Thursday, April 17, 2014

Patchwork of the Crosses

This week we'll start working on the first block.  Here is my block - we're starting with an easy one!

  You will only need two fabrics for this block.  Here are the fabrics I used:

Finding the perfect fabrics for these blocks is much of the fun.  There is an incredible variety  available in shops today!  As we get farther along, you will discover that you begin to look at fabric differently when making your choices. Stripes work especially well as do paisleys and floral prints. Search your stash and you will probably find many beautiful high contrast fabrics that will work. As with all quilts, cotton fabric is recommended.  Whether to prewash is a personal choice, but is recommended to check for color fastness and to avoid uneven shrinking of pieces later in the quilt's life.  
If you prefer, you can purchase fabric packs that will include many of the fabrics I’m using in my blocks.  Fabric packs include a combination of fat quarters or fat eighths totaling ¾ yd. in a variety of fabrics perfect for making POTC (Patchwork of the Crosses) blocks. They can be purchased on the Lucy Boston page of our web site ( and they will be automatically shipped monthly, or you can purchase packs at the shop.  (Please note:  not all the fabrics I use will be included in the fabric packs – some of the fabrics are coming from my stash!)
Once you have selected the fabrics, use the acrylic template and rotary cut twelve honeycomb shapes from each fabric.  I used only the floral part of the stripe fabric for this block, but save the remaining fabric – we will be using the blue part of the stripe in another block.
Glue baste the shapes to the honeycomb papers using the method described in last week’s tutorial.  Each block requires a total of twenty four honeycomb shapes.
Come back next week for another tutorial – I’ll be showing you how to arrange and stitch your honeycombs together.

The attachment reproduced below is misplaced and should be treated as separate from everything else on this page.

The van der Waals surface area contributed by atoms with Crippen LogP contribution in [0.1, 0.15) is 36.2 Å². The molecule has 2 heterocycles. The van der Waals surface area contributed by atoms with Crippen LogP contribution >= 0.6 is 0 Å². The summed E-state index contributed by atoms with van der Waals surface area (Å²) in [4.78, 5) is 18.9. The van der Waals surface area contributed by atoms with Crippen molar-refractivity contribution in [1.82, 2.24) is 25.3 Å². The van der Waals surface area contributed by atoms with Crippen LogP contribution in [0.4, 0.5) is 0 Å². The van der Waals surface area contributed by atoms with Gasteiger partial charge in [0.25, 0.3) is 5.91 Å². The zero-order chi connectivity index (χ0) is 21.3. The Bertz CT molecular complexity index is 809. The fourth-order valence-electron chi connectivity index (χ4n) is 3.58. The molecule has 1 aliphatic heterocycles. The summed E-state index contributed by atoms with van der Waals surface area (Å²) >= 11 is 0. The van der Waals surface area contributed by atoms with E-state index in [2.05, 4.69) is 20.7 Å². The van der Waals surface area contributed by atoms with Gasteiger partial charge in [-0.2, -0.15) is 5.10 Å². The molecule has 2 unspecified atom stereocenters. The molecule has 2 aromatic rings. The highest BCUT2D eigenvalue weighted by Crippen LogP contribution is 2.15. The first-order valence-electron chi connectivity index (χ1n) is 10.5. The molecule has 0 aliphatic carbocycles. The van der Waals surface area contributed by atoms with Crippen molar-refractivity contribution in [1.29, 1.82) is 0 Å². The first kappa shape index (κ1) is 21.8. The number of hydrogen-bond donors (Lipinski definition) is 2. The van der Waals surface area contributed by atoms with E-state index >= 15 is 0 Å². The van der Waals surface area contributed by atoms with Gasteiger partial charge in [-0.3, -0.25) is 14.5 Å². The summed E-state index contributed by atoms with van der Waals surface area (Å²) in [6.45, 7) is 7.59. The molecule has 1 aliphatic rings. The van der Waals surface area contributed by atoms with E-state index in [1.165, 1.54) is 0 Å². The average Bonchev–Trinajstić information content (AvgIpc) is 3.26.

I’m sorry for all the problems with the link to Inklingo last week.  Much as we love computers, they can be frustrating at times!  We were finally able to complete the link, so if you’d like to check it out, click here  to find out more about  printing shapes that are ready for hand piecing right onto your fabric with an inkjet printer.  Inklingo can also be used to print your own paper shapes.  Free shapes are available on the Inklingo site if you’d like to try the technique before purchasing.

Monday, April 14, 2014

Shop Hop Wrap Up - Quilt Parade

One of the favorite parts of Shop Hop is seeing all the quilts from each of the shops. Here’s a little parade of quilts for those of you who were unable to attend the Shop Hop this year. Each shop started with a celebration kit (a set of 10” squares) and came up with their own pattern. Our pattern at Little Quilts was for a Disappearing Four-Patch and we made two different quilts to show how versatile the pattern is! The first quilt we made with Charm Packs (5” squares) in Reproduction Colors.
The other quilt was made with 10” squares using the Georgia batik fabric designed especially for this year’s Shop Hop and solid colors. The best part about this quilt was it only took twelve blocks to make a large lap-size quilt! Kits are available for both of these quilts or the pattern is available as a free download on our website,

We hope you’ll enjoy these quilts from some of the other shops, too.


Saturday, April 12, 2014

Patchwork of the Crosses

Sorry about the problem we've had with the link to Inklingo.  I think we've finally got it fixed!   Check out Inklingo here .  Once you get to the Inklingo site, you can read all about Inklingo and get some free samples to check it out.  Inklingo can be used to print right on your fabric or you can use it to print your shapes on paper.

What's the Point? You will see

Thank you for bringing this quilt in to show us, Beth. It’s jaw-dropping beautiful! Beth pieced and quilted this quilt from a Judy Niemeyer pattern called Prairie Star.

Thursday, April 10, 2014

Patchwork of the Crosses

There are several ways to stitch the beautiful Patchwork of the Crosses quilt.  Lucy Boston stitched her quilt by hand using the English Paper Piecing method (using paper shapes), but you can also make the blocks with simple hand piecing (using a running stitch by hand).  I am using the English Paper Piecing method for my blocks, but hand piecing works equally well.
English Paper Piecing Method: